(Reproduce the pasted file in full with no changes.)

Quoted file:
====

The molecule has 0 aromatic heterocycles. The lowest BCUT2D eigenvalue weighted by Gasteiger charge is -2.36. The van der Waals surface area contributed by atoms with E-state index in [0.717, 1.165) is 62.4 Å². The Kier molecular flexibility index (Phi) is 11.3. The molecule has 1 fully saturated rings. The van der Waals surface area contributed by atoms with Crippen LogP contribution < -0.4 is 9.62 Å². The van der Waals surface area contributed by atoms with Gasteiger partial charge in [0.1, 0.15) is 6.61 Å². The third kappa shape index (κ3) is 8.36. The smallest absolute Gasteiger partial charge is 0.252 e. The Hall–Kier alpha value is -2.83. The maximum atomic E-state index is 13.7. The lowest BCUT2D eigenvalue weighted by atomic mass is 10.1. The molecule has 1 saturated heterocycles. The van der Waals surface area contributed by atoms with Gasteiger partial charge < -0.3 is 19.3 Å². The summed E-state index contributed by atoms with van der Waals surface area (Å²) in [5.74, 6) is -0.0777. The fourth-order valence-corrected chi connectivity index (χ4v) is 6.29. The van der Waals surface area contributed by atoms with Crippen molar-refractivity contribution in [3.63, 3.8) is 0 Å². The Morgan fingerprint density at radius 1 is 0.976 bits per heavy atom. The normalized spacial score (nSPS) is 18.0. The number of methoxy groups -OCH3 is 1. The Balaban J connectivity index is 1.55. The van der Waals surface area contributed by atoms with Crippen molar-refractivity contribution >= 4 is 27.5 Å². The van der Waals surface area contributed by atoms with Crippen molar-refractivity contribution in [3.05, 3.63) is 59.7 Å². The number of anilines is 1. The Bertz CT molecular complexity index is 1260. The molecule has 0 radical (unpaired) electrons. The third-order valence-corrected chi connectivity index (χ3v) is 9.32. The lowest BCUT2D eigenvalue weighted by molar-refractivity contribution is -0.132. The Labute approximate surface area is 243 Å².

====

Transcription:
The molecule has 0 aromatic heterocycles. The lowest BCUT2D eigenvalue weighted by Gasteiger charge is -2.36. The van der Waals surface area contributed by atoms with E-state index in [0.717, 1.165) is 62.4 Å². The Kier molecular flexibility index (Phi) is 11.3. The molecule has 1 fully saturated rings. The van der Waals surface area contributed by atoms with Crippen LogP contribution < -0.4 is 9.62 Å². The van der Waals surface area contributed by atoms with Gasteiger partial charge in [0.1, 0.15) is 6.61 Å². The third kappa shape index (κ3) is 8.36. The smallest absolute Gasteiger partial charge is 0.252 e. The Hall–Kier alpha value is -2.83. The maximum atomic E-state index is 13.7. The lowest BCUT2D eigenvalue weighted by atomic mass is 10.1. The molecule has 1 saturated heterocycles. The van der Waals surface area contributed by atoms with Gasteiger partial charge < -0.3 is 19.3 Å². The summed E-state index contributed by atoms with van der Waals surface area (Å²) in [5.74, 6) is -0.0777. The fourth-order valence-corrected chi connectivity index (χ4v) is 6.29. The van der Waals surface area contributed by atoms with Crippen molar-refractivity contribution in [3.63, 3.8) is 0 Å². The Morgan fingerprint density at radius 1 is 0.976 bits per heavy atom. The normalized spacial score (nSPS) is 18.0. The number of methoxy groups -OCH3 is 1. The Balaban J connectivity index is 1.55. The van der Waals surface area contributed by atoms with Crippen molar-refractivity contribution >= 4 is 27.5 Å². The van der Waals surface area contributed by atoms with Crippen molar-refractivity contribution in [3.05, 3.63) is 59.7 Å². The number of anilines is 1. The Bertz CT molecular complexity index is 1260. The molecule has 0 radical (unpaired) electrons. The third-order valence-corrected chi connectivity index (χ3v) is 9.32. The lowest BCUT2D eigenvalue weighted by molar-refractivity contribution is -0.132. The Labute approximate surface area is 243 Å².